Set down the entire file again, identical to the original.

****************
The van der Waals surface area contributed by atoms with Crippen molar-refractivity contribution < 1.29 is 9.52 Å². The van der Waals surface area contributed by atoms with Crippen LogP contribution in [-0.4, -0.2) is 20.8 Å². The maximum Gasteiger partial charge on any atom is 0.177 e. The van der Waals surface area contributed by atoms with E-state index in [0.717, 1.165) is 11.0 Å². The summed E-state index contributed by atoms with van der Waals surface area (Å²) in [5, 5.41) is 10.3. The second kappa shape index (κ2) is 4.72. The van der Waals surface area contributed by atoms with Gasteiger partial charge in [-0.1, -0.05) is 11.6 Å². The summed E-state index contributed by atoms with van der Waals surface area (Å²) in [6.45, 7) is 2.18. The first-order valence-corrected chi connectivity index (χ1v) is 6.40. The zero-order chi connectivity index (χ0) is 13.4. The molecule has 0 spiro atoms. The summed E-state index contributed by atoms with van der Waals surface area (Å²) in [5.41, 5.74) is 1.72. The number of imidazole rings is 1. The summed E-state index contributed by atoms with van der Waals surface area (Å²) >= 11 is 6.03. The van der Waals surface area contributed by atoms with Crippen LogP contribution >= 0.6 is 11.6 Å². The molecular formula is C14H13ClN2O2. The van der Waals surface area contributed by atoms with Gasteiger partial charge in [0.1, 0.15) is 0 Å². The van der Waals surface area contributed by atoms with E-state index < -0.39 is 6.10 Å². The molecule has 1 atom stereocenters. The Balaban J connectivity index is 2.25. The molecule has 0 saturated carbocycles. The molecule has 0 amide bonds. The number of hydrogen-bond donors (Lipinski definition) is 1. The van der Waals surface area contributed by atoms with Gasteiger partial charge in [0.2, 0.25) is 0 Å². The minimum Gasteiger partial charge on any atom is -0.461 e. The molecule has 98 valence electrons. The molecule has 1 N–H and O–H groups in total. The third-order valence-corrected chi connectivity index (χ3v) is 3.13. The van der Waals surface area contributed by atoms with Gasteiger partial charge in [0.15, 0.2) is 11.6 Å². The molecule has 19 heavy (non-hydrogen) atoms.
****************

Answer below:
The van der Waals surface area contributed by atoms with Crippen molar-refractivity contribution < 1.29 is 9.52 Å². The van der Waals surface area contributed by atoms with Crippen LogP contribution in [-0.4, -0.2) is 20.8 Å². The maximum Gasteiger partial charge on any atom is 0.177 e. The van der Waals surface area contributed by atoms with E-state index in [0.717, 1.165) is 11.0 Å². The summed E-state index contributed by atoms with van der Waals surface area (Å²) in [5, 5.41) is 10.3. The second kappa shape index (κ2) is 4.72. The van der Waals surface area contributed by atoms with Gasteiger partial charge in [-0.1, -0.05) is 11.6 Å². The summed E-state index contributed by atoms with van der Waals surface area (Å²) in [6.45, 7) is 2.18. The first-order valence-corrected chi connectivity index (χ1v) is 6.40. The zero-order chi connectivity index (χ0) is 13.4. The molecule has 0 spiro atoms. The summed E-state index contributed by atoms with van der Waals surface area (Å²) in [5.41, 5.74) is 1.72. The number of imidazole rings is 1. The summed E-state index contributed by atoms with van der Waals surface area (Å²) >= 11 is 6.03. The van der Waals surface area contributed by atoms with Crippen LogP contribution >= 0.6 is 11.6 Å². The molecular formula is C14H13ClN2O2. The van der Waals surface area contributed by atoms with Gasteiger partial charge in [0.1, 0.15) is 0 Å². The van der Waals surface area contributed by atoms with E-state index < -0.39 is 6.10 Å². The molecule has 1 atom stereocenters. The Balaban J connectivity index is 2.25. The molecule has 0 saturated carbocycles. The molecule has 0 amide bonds. The number of hydrogen-bond donors (Lipinski definition) is 1. The van der Waals surface area contributed by atoms with Gasteiger partial charge in [0.2, 0.25) is 0 Å². The minimum Gasteiger partial charge on any atom is -0.461 e. The molecule has 98 valence electrons. The molecule has 1 N–H and O–H groups in total. The third-order valence-corrected chi connectivity index (χ3v) is 3.13. The van der Waals surface area contributed by atoms with Gasteiger partial charge in [0.15, 0.2) is 11.6 Å². The molecule has 19 heavy (non-hydrogen) atoms.